Phil Bradley wrote:
> Conor Mac Aoidh wrote:
> > What I wanted to ask is does anyone here know of any books that would
>> concentrate on learning Java using Linux? I'm sure once I get to
>> grips with
>> the basics that I will be able to show the Windows users how much
>> easier it
>> is to program with Java on Linux!
>>> In the long run, developing Java on Linux should present no problems,
> it's well supported and lots of people do it but it's important when
> you're learning the fundamentals, to try separate your concerns as
> much as possible.
I've found it's basically the same to do Java on Linux or XP, and with
some thought the application will run on either with no changes. You can
either impose your own skin, or change the settings so on Windows or
Linux it looks the the same as any other non-skinned program on the
desktop. No knowledge of KDE, Gnome, Explorer needed. Write the one Java
app using any IDE or editor and compile on either platform and it runs
on all that support the same or later revision of JVM.
I find Sun's IDE somewhat slug dead slow, but there are lots of
alternatives. For learning Java, I think which platform you learn on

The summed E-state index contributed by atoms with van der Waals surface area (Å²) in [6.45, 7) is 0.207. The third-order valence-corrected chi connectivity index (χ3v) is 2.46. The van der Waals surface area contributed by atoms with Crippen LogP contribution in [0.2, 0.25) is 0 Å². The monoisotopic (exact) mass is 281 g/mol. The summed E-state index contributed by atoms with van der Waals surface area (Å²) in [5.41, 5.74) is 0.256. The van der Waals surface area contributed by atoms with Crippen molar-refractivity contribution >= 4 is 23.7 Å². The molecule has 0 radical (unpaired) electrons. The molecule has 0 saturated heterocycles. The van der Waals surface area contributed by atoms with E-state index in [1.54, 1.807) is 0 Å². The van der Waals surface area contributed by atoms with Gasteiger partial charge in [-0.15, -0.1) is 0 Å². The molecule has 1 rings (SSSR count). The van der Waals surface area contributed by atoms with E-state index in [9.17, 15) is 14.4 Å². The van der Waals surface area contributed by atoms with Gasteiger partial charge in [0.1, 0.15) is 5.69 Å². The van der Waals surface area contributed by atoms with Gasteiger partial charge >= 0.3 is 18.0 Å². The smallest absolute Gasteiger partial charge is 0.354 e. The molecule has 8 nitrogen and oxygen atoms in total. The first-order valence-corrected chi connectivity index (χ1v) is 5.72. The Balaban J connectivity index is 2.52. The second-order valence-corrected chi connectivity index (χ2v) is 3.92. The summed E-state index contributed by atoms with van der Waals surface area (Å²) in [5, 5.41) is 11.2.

doesn't matter much.
Please don't use printf if you have C experience. Just because a feature
is added by popular demand does NOT mean it is good. Strustrupp wanted
it banned in C++, but AT&T insisted on 100% C backward compatibility,
hence the millions of lines of C++ that are really C programs. If you
have not done C or C++, IMO that is an advantage. If you have, then many
things are familiar.
If C# wasn't essentially MS's version of Java and was really as
portable, I'd be pushed to say which is better. C# at least assumes if
x=y is stupidity rather than intentional. Traditional C assumes you may
intend to assign y to X and then no matter what type it really is you
pretend it's a Boolean and test x.
No complier can know the validity or sanity of the arguments passed to
printf Nor is it easy for you a week later.
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